We last wrote about The Hero Trap over a year ago. If you’ve forgotten, it was described by developer Smashworx as “a frenetic rogue like like where dungeon dwellers are hellbent on your destruction.” Sounds riveting, doesn’t it?
Well, you’re going to have to find your rivets elsewhere. In an update posted on June 22nd, lead developer Nikita Mikros announced the game is dead. It’s a backer-only update but, thanks to PCInvasion, we know what the update contains.
The update begins by Mikros acknowledging backer unrest. The Kickstarter was funded in April 2014 and the previously most recent update was in December 2015. It continues into some troubling territory, and readers who remember our piece on Rival Threads: Last Class Heroes may find this story familiar.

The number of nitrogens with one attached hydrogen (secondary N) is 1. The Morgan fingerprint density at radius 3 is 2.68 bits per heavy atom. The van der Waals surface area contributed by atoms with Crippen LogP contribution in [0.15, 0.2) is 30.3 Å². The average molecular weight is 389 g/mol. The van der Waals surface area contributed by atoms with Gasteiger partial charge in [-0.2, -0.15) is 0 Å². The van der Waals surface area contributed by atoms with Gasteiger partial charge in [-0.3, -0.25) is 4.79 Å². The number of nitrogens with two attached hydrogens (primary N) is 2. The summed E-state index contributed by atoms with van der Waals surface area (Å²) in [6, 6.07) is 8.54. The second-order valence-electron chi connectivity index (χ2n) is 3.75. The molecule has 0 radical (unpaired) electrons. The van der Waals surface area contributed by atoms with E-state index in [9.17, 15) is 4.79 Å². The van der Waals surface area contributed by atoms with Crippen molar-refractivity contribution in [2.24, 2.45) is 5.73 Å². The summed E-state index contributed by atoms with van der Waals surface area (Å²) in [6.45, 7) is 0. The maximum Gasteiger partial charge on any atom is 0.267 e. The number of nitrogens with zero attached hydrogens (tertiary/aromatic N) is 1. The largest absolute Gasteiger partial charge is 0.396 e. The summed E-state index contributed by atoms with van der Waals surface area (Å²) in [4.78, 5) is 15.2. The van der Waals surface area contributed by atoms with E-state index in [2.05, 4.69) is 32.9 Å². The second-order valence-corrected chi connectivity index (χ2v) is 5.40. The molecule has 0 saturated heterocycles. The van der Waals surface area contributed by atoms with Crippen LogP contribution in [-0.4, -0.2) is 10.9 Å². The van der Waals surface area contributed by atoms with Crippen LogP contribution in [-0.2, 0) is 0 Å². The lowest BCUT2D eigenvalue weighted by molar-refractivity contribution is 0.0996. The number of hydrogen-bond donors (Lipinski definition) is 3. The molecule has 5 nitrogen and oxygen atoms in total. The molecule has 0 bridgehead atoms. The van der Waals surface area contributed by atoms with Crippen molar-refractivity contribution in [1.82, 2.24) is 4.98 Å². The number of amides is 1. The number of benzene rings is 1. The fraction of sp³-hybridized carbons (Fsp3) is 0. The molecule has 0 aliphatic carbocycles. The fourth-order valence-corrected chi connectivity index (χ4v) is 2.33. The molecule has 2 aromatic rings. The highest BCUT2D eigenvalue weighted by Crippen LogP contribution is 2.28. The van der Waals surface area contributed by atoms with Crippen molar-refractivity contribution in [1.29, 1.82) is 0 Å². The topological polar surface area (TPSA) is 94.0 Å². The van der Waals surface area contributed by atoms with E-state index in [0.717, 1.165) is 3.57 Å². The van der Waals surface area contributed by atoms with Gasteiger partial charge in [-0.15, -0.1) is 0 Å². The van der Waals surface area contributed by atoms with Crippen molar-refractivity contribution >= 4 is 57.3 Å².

“When we ran the Kickstarter campaign,” Mikros said, “we made a strategic decision to create a lower goal amount than we needed to complete the project, in the hopes that we would exceed the goal amount but still receive the money generated by the campaign should it fall short of our expectations. When we did not raise the amount anticipated, we hoped that we would be able to make up the difference by securing the balance of the amount needed through a publisher.”
Smashworx and Mikros intentionally lowered the funding goal in an effort to make money. That’s what many would call “scummy,” or “shady,” and other words that being with ‘sh.’ Much like Studio Kontrabida, they were hoping to use those funds to create a prototype to pitch to publishers.
“[Finding a publisher] didn’t happen, leading to more budgetary shortfalls. Simultaneously, we lost our anchor client in the more lucrative work for hire part of our business.”